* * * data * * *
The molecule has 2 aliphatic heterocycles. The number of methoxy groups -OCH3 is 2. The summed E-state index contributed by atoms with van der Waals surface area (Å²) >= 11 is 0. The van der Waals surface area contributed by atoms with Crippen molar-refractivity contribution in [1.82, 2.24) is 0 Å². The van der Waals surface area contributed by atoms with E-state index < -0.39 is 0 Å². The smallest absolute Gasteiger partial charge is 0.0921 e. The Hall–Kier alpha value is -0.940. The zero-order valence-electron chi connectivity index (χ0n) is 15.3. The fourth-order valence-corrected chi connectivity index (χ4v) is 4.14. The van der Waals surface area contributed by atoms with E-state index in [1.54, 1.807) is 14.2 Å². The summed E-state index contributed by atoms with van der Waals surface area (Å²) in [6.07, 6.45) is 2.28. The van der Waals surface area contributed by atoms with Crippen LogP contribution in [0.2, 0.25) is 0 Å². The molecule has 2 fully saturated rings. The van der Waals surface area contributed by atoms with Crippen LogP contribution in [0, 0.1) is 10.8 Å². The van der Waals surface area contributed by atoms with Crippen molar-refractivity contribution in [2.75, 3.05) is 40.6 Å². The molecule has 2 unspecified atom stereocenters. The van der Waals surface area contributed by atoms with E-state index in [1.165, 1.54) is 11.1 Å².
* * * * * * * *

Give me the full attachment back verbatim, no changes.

The molecule has 2 aliphatic heterocycles. The number of methoxy groups -OCH3 is 2. The summed E-state index contributed by atoms with van der Waals surface area (Å²) >= 11 is 0. The van der Waals surface area contributed by atoms with Crippen molar-refractivity contribution in [1.82, 2.24) is 0 Å². The van der Waals surface area contributed by atoms with E-state index < -0.39 is 0 Å². The smallest absolute Gasteiger partial charge is 0.0921 e. The Hall–Kier alpha value is -0.940. The zero-order valence-electron chi connectivity index (χ0n) is 15.3. The fourth-order valence-corrected chi connectivity index (χ4v) is 4.14. The van der Waals surface area contributed by atoms with E-state index in [1.54, 1.807) is 14.2 Å². The summed E-state index contributed by atoms with van der Waals surface area (Å²) in [6.07, 6.45) is 2.28. The van der Waals surface area contributed by atoms with Crippen LogP contribution in [0.2, 0.25) is 0 Å². The molecule has 2 fully saturated rings. The van der Waals surface area contributed by atoms with Crippen LogP contribution in [0, 0.1) is 10.8 Å². The van der Waals surface area contributed by atoms with Crippen molar-refractivity contribution in [2.75, 3.05) is 40.6 Å². The molecule has 2 unspecified atom stereocenters. The van der Waals surface area contributed by atoms with E-state index in [1.165, 1.54) is 11.1 Å².